To the north of the moated enclosures are the buried remains of a small alien priory founded in 1103. Located on the site of the present rector's house and churchyard, it would have included a substantial stone house to accommodate the small group of monks and lay brothers who lived there. It was associated with St Mary's Church, Listed Grade I, which continues in ecclesiastical use and is excluded from the scheduling, although the ground beneath it is included. The grant for the foundation of the alien priory included a large gift of land spread throughout southern England and much of this was passed to other Benedictine estates or rented out for a fee. The priory site was later rebuilt as a vicarage and the site eventually passed to Eton College in 1441 when it was seized from the prior by Henry V.
Adjacent to the east of both the priory site and the moated site are the remains of the medieval settlement of Cogges. Buried deposits include features of Saxon date, while slight earthworks south and east of the moated site indicate the location of building platforms and associated features. In the 13th century this settlement was abandoned in favour of a new site further east and its remains were partly overlain by the new manor house and associated buildings.
In the north eastern part of the monument are the earthwork and buried remains of a rectangular fishpond. It is enclosed by a substantial bank and was formed by using the line of the Madley Brook which was diverted to the north to form a bypass leat. The pond probably acted both as a fishpond, symbolising the high status of the adjacent manor, and as a mill pond providing a head of water for the mill to the west.
The site of the mill is located in the north western part of the monument in a bend of the Windrush, and is first mentioned in the Domesday Book along with the manor. It is no longer visible above ground but remains survive buried below the present ground level of the meadow. Nearby is a World War II pill box, one of a pair which can still be found close to the crossing of the river. They are part of a larger series of local defences which were manned by Home Guard soldiers to control movement in the event of invasion. It consists of a cylindrical cast concrete tube laid on one open end and open to the sky. Its face is broken by a number of small observation/firing ports and would have been manned by one or more sentries. The medieval remains at Cogges are well documented. The builders of the first manor house were the Arsic family who had strong ties with Normandy and are known to have visited the Abbey of Fecamp in November 1103. It was this family which granted the priory to the Benedictine abbey and who later moved the village in an attempt to offset the Bishop of Winchester's control over trade in the area. The new manor was built during the 13th century by the De Grays. They appear to have preferred a better drained site made available by the recent relocation of the settlement. The later change of status towards a wealthy farm came in the 1680s under the direction of the Pope family and the site remained in agricultural use until its conversion to a museum this century. The nine Listed Grade II chest tombs are included in the scheduling.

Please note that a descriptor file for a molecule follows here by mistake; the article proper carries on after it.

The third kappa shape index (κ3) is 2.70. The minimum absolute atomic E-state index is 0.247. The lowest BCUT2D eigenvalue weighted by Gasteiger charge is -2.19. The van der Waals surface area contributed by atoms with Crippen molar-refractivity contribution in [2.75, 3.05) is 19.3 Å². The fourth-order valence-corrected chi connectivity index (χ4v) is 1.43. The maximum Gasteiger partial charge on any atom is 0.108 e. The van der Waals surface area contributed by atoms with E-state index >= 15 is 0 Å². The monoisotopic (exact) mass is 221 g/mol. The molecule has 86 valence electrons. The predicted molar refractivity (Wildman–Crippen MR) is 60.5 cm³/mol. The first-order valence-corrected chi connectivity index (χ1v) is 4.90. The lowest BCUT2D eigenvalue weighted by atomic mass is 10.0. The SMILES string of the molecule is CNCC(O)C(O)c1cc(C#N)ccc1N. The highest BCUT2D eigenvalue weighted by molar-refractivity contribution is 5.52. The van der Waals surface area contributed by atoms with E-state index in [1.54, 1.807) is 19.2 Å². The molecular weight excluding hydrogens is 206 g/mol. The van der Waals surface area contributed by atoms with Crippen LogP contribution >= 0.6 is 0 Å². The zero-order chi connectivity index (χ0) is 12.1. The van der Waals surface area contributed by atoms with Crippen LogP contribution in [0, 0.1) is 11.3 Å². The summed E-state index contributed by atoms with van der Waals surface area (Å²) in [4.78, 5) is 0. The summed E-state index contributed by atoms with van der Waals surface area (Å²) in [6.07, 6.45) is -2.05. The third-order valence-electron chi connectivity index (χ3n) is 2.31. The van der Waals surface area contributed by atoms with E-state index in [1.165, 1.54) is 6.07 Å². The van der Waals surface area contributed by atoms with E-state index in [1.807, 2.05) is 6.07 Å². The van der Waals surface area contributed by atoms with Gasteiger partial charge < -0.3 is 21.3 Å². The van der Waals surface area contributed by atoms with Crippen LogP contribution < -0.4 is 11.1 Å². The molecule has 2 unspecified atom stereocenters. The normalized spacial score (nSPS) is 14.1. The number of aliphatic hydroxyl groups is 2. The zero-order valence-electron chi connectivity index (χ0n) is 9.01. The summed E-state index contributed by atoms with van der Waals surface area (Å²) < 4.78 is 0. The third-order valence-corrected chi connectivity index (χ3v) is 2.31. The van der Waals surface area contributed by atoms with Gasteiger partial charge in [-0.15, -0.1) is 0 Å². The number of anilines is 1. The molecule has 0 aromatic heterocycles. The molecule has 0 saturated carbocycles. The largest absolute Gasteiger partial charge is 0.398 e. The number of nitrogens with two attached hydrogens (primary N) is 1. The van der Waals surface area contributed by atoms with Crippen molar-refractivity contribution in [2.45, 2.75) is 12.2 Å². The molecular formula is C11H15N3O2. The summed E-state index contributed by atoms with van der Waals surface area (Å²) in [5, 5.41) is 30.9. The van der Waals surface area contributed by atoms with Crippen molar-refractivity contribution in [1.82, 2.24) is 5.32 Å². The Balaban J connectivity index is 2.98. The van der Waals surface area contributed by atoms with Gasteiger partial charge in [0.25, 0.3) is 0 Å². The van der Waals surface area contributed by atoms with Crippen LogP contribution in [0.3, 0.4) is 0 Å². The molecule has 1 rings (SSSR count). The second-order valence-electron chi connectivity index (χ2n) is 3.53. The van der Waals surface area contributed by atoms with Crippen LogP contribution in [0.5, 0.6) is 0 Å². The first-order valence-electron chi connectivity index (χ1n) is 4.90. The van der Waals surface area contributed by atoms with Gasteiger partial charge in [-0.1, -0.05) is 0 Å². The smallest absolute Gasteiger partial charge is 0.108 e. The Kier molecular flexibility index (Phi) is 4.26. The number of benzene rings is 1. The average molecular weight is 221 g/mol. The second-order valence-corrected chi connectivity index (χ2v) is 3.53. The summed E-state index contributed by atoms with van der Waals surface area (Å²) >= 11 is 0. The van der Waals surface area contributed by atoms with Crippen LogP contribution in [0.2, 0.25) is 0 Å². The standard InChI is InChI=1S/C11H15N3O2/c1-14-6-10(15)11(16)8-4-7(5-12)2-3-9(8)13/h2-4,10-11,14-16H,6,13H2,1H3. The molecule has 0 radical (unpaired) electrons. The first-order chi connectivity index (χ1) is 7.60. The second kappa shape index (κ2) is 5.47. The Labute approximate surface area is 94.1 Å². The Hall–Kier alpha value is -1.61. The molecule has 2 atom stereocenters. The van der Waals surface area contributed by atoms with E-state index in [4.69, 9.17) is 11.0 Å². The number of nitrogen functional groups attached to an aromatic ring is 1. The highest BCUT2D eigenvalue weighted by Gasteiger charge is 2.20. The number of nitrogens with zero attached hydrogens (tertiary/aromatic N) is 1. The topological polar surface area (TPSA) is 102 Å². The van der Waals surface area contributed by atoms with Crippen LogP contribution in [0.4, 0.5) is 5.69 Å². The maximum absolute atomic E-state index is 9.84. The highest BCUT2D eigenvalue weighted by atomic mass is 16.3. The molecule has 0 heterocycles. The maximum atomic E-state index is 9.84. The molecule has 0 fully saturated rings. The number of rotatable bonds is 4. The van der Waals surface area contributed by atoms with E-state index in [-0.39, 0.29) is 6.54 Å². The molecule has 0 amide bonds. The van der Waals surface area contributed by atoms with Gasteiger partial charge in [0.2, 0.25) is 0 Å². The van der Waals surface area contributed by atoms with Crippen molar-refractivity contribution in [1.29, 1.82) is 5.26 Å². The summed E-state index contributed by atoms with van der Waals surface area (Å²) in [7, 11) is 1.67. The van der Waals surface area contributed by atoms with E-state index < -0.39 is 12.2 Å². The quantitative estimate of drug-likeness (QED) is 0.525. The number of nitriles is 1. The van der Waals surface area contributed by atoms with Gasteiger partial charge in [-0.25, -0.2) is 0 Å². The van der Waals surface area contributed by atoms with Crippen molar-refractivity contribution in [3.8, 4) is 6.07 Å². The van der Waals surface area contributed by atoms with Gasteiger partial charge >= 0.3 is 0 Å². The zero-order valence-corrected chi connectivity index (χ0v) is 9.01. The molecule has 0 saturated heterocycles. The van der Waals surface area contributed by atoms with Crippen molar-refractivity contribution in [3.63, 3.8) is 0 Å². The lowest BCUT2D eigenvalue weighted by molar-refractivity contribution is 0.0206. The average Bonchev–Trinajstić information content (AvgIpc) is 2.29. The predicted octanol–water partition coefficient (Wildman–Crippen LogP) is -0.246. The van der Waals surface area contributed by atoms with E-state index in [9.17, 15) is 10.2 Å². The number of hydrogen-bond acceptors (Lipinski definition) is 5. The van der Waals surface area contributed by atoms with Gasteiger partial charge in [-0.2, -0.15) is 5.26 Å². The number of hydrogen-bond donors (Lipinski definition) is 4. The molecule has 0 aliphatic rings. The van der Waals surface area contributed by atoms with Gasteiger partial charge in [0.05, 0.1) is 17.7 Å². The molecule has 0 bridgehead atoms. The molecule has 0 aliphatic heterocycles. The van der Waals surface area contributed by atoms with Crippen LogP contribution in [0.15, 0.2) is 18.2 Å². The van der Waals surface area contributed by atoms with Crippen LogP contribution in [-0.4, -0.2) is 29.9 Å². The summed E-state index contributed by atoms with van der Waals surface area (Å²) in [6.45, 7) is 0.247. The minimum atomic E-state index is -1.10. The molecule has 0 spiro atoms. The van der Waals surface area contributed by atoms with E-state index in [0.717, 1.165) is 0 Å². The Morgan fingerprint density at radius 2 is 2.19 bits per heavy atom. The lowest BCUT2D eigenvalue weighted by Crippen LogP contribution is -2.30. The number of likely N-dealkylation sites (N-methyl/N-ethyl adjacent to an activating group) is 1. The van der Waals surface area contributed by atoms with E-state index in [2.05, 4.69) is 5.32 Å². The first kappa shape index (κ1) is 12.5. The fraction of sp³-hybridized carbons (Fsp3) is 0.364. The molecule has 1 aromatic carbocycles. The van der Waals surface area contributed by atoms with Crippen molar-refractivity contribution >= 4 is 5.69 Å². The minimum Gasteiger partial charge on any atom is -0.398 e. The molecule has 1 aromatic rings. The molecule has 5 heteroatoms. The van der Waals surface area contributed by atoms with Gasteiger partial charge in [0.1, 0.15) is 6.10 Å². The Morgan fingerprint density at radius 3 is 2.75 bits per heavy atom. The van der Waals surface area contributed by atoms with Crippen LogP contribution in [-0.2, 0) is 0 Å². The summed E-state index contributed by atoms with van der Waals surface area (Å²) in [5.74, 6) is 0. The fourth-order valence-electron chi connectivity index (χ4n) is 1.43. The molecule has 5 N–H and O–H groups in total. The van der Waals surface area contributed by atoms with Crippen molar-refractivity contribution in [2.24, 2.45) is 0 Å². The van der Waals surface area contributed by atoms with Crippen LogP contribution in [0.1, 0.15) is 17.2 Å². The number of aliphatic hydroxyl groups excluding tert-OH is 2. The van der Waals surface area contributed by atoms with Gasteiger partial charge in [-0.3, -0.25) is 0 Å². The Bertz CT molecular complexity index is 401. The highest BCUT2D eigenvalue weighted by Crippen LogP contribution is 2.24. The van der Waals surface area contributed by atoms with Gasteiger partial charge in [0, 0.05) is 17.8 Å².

Excluded from the scheduling are all standing buildings which include St Mary's Church, Manor Farm Museum, Blake House, The Priory (now a vicarage and Listed Grade II*), the barn range, the wall 58m ENE of the manor farmhouse, the shelter shed and dairy, the ox byre, the stables, the wall 5m NNE of the farmhouse, the dairy, and the courtyard walls attached to the manor farmhouse, all of which are Listed Grade II. In addition, 28 Church Lane, numbers 1-5 and 17-18 Meadow View, all made-up roads and other solid surfaces, all boundary walls, fences, and posts are also excluded from the scheduling, although the ground beneath all of these features and the above mentioned buildings is included.
MAP EXTRACT The site of the monument is shown on the attached map extract.
The contents of this record have been generated from a legacy data system.
Legacy System number: 28177
Legacy System: RSM
Books and journals
The Victoria History of the Counties of England: Religious Houses, (1976), 161-2
PRN 4601, C.A.O., Manor House, (1990)
This monument is scheduled under the Ancient Monuments and Archaeological Areas Act 1979 as amended as it appears to the Secretary of State to be of national importance. This entry is a copy, the original is held by the Department for Digital, Culture, Media and Sport.
End of official listing